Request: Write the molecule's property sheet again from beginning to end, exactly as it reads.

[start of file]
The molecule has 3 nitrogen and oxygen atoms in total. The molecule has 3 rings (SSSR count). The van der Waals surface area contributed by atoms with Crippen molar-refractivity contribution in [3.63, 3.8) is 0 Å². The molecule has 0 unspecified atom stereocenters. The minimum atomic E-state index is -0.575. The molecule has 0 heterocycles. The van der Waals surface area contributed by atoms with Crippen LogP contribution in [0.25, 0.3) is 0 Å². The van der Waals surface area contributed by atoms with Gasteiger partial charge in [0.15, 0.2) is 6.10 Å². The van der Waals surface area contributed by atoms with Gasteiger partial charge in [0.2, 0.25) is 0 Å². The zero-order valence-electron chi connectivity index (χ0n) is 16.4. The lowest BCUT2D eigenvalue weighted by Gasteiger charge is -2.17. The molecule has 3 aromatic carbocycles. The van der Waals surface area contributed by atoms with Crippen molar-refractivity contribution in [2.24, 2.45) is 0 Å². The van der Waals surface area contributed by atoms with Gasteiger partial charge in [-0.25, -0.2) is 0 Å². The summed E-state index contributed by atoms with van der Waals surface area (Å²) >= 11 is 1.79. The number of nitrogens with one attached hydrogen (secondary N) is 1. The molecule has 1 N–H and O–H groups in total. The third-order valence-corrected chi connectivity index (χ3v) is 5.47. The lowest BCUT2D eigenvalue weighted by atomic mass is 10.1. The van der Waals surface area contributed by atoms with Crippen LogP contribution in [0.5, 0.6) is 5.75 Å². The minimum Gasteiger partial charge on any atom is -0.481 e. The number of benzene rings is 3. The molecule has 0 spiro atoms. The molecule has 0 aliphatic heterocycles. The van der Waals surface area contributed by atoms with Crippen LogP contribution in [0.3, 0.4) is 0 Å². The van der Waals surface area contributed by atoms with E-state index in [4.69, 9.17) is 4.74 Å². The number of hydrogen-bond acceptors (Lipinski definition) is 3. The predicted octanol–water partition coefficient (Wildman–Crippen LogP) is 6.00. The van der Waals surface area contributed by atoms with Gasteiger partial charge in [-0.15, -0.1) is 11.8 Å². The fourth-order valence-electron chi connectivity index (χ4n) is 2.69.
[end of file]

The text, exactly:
The molecule has 3 nitrogen and oxygen atoms in total. The molecule has 3 rings (SSSR count). The van der Waals surface area contributed by atoms with Crippen molar-refractivity contribution in [3.63, 3.8) is 0 Å². The molecule has 0 unspecified atom stereocenters. The minimum atomic E-state index is -0.575. The molecule has 0 heterocycles. The van der Waals surface area contributed by atoms with Crippen LogP contribution in [0.25, 0.3) is 0 Å². The van der Waals surface area contributed by atoms with Gasteiger partial charge in [0.15, 0.2) is 6.10 Å². The van der Waals surface area contributed by atoms with Gasteiger partial charge in [0.2, 0.25) is 0 Å². The zero-order valence-electron chi connectivity index (χ0n) is 16.4. The lowest BCUT2D eigenvalue weighted by Gasteiger charge is -2.17. The molecule has 3 aromatic carbocycles. The van der Waals surface area contributed by atoms with Crippen molar-refractivity contribution in [2.24, 2.45) is 0 Å². The van der Waals surface area contributed by atoms with Gasteiger partial charge in [-0.25, -0.2) is 0 Å². The summed E-state index contributed by atoms with van der Waals surface area (Å²) >= 11 is 1.79. The number of nitrogens with one attached hydrogen (secondary N) is 1. The molecule has 1 N–H and O–H groups in total. The third-order valence-corrected chi connectivity index (χ3v) is 5.47. The lowest BCUT2D eigenvalue weighted by atomic mass is 10.1. The van der Waals surface area contributed by atoms with Crippen LogP contribution in [0.5, 0.6) is 5.75 Å². The minimum Gasteiger partial charge on any atom is -0.481 e. The number of benzene rings is 3. The molecule has 0 spiro atoms. The molecule has 0 aliphatic heterocycles. The van der Waals surface area contributed by atoms with Crippen LogP contribution in [0.3, 0.4) is 0 Å². The van der Waals surface area contributed by atoms with E-state index in [4.69, 9.17) is 4.74 Å². The number of hydrogen-bond acceptors (Lipinski definition) is 3. The predicted octanol–water partition coefficient (Wildman–Crippen LogP) is 6.00. The van der Waals surface area contributed by atoms with Gasteiger partial charge in [-0.15, -0.1) is 11.8 Å². The fourth-order valence-electron chi connectivity index (χ4n) is 2.69.